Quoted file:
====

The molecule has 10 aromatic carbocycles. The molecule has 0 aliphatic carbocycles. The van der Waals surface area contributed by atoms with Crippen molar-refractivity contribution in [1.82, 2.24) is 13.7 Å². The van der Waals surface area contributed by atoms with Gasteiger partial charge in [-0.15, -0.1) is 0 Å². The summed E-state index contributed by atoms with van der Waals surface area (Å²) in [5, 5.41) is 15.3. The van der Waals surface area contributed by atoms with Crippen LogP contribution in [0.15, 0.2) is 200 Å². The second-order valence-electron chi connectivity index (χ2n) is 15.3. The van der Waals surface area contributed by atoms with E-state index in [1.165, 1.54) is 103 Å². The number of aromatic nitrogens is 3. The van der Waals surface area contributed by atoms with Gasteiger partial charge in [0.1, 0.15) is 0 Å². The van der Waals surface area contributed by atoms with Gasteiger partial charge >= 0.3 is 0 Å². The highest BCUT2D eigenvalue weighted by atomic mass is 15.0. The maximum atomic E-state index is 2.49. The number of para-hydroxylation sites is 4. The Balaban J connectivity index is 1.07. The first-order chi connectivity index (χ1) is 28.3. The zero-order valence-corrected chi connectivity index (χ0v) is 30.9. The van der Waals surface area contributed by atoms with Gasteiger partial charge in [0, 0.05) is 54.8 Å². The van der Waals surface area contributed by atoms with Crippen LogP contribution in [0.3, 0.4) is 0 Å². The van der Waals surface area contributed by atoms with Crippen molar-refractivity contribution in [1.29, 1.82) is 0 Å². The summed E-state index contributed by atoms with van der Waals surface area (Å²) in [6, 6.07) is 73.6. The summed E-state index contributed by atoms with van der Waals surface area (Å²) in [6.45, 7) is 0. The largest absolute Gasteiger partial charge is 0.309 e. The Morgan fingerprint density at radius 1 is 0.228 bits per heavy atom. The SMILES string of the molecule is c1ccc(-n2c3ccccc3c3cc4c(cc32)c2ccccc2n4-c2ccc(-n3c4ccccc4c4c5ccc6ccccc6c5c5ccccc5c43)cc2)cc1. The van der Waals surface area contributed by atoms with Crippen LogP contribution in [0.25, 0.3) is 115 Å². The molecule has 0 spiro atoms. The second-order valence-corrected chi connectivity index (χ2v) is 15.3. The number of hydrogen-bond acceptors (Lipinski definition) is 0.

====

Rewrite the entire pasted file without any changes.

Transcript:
The molecule has 10 aromatic carbocycles. The molecule has 0 aliphatic carbocycles. The van der Waals surface area contributed by atoms with Crippen molar-refractivity contribution in [1.82, 2.24) is 13.7 Å². The van der Waals surface area contributed by atoms with Gasteiger partial charge in [-0.15, -0.1) is 0 Å². The summed E-state index contributed by atoms with van der Waals surface area (Å²) in [5, 5.41) is 15.3. The van der Waals surface area contributed by atoms with Crippen LogP contribution in [0.15, 0.2) is 200 Å². The second-order valence-electron chi connectivity index (χ2n) is 15.3. The van der Waals surface area contributed by atoms with E-state index in [1.165, 1.54) is 103 Å². The number of aromatic nitrogens is 3. The van der Waals surface area contributed by atoms with Gasteiger partial charge in [0.1, 0.15) is 0 Å². The van der Waals surface area contributed by atoms with Gasteiger partial charge >= 0.3 is 0 Å². The highest BCUT2D eigenvalue weighted by atomic mass is 15.0. The maximum atomic E-state index is 2.49. The number of para-hydroxylation sites is 4. The Balaban J connectivity index is 1.07. The first-order chi connectivity index (χ1) is 28.3. The zero-order valence-corrected chi connectivity index (χ0v) is 30.9. The van der Waals surface area contributed by atoms with Gasteiger partial charge in [0, 0.05) is 54.8 Å². The van der Waals surface area contributed by atoms with Crippen LogP contribution in [0.3, 0.4) is 0 Å². The van der Waals surface area contributed by atoms with Crippen molar-refractivity contribution in [1.29, 1.82) is 0 Å². The summed E-state index contributed by atoms with van der Waals surface area (Å²) in [6, 6.07) is 73.6. The summed E-state index contributed by atoms with van der Waals surface area (Å²) in [6.45, 7) is 0. The largest absolute Gasteiger partial charge is 0.309 e. The Morgan fingerprint density at radius 1 is 0.228 bits per heavy atom. The SMILES string of the molecule is c1ccc(-n2c3ccccc3c3cc4c(cc32)c2ccccc2n4-c2ccc(-n3c4ccccc4c4c5ccc6ccccc6c5c5ccccc5c43)cc2)cc1. The van der Waals surface area contributed by atoms with Crippen LogP contribution in [0.25, 0.3) is 115 Å². The molecule has 0 spiro atoms. The second-order valence-corrected chi connectivity index (χ2v) is 15.3. The number of hydrogen-bond acceptors (Lipinski definition) is 0.